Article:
Microsoft (NASDAQ:MSFT) dropped some pretty exciting news this week when it announced it would begin selling the Xbox One in China in September. The Xbox One will be the first foreign console of its kind available in the country since a 14-year ban on the devices was lifted back in January.
Despite the massive upside of releasing a high-end console in a country thriving with gamers, Microsoft will have to navigate rules about family friendly content and overcome an unproven console market.
All in the family
China's previous ban on consoles was partially aimed at protecting the country's youth from violent games. While discussions on violent video games persist in America, we clearly have a different cultural perspective on the issue. Some of the most successful games have been violent.
A recent GamesRadar article showed that of the 20 best-selling games of the last generation, six featured a large amount of violence. That doesn't mean only violent games sell, but they're a big part of a console's success.
To align with the Chinese government's preference for family friendly gaming, Microsoft will benefit from its current relationship with BesTV, a home entertainment and Internet protocol television based in China. The two companies said in September 2013 that they would work together, but only this week launched a joint venture, E-Home Entertainment Development.
In an online statement Microsoft said, "As part of the partnership, E-Home Entertainment is investing in an innovation program that will enable creators and developers to build, publish and sell their games on Xbox One in China and in other markets where Xbox is available."
Part of that partnership will likely involve ensuring the Xbox offers lots of family friendly entertainment that will pass the Chinese government standards. BesTV describes itself as "a global leader in China's growing 'family entertainment' industry," and Microsoft will need that influence to make the Xbox One successful in China.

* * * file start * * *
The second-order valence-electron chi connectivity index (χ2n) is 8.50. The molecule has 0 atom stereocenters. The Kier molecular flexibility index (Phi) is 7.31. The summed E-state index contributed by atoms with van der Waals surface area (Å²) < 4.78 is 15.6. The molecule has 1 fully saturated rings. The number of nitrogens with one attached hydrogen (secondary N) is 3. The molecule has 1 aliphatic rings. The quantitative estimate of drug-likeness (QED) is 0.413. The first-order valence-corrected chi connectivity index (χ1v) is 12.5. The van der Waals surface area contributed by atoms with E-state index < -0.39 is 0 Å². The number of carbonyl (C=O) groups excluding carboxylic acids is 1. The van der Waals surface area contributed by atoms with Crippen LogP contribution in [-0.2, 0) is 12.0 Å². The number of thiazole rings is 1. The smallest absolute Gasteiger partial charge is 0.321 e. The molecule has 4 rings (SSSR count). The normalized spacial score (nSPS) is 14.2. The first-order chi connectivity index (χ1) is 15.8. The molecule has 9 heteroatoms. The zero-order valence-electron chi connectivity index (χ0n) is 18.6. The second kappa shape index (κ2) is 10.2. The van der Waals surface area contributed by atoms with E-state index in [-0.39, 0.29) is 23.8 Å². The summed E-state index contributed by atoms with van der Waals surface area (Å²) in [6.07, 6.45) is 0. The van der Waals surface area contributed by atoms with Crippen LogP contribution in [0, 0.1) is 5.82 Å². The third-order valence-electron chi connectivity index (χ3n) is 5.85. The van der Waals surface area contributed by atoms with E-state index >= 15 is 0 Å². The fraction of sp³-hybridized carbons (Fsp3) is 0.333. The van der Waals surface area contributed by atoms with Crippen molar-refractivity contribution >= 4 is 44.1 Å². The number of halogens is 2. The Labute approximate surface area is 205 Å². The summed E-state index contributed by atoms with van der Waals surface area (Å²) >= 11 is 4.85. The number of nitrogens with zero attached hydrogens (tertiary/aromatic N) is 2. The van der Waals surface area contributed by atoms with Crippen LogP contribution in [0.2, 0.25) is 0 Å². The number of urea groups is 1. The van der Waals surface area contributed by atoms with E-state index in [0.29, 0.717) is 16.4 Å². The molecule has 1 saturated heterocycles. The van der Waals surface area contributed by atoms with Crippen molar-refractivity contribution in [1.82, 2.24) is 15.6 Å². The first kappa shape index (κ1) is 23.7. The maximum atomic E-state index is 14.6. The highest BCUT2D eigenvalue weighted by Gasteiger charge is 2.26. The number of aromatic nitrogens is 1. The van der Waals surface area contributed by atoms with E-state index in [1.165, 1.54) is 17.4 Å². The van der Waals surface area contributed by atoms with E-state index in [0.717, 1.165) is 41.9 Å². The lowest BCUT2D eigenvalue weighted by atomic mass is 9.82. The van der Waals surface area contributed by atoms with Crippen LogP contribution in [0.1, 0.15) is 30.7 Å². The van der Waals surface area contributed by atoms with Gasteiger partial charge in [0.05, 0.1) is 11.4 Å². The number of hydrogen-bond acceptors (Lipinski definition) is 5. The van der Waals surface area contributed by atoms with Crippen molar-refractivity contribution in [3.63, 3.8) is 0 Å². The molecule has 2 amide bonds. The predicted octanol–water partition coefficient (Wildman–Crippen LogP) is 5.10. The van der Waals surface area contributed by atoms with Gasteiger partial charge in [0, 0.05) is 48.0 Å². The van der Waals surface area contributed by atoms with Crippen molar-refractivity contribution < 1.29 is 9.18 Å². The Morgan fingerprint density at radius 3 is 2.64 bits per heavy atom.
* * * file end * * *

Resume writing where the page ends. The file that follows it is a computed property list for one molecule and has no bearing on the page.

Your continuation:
There's no question that Chinese consumers like gaming. Microsoft said Chinese gamers spent $13 billion in 2013 -- a 38% year-over-year increase. But much of that spending is for mobile and PC gaming, not consoles. While China isn't unfamiliar with console boxes, the vast majority of them are Chinese-made devices for a niche audience.
The company is also touting the nearly half a billion people who play some sort of video games in China. But again, most of those playing games right now are using PCs and mobile devices, and those that are on consoles are using very different systems than the Xbox One.
Wedbush analyst Michael Pachter said in a VentureBeat article this week that Microsoft could sell about 10 million units in China over the life of the device. To hit that number Microsoft will have to get the family friendly angle right and convince a country that's built its gaming on domestic consoles, PCs, and mobile that the Xbox One is the next step in its gaming pursuits.
Final Foolish thoughts
Microsoft has been quiet so far on pricing for the Xbox One in China. With the device priced out of many American budgets, it's likely the same will be true for Chinese consumers. Microsoft can clearly create some incentives or special deals to woo consumers in China, but dropping the price low enough to create large initial sales isn't an option. The console is simply too new for that.
Microsoft will likely take a more conservative approach to its Xbox One sales in China, considering it's the first legal foreign console of its kind in the country since 2000. Microsoft's partnership with BesTV will clearly help in making the console a success, but investors shouldn't expect the launch to drive up Xbox revenue significantly for the company over the short term.
Fool contributor Chris Neiger has no position in any stocks mentioned. The Motley Fool owns shares of Microsoft. Try any of our Foolish newsletter services free for 30 days. We Fools may not all hold the same opinions, but we all believe that considering a diverse range of insights makes us better investors. The Motley Fool has a disclosure policy.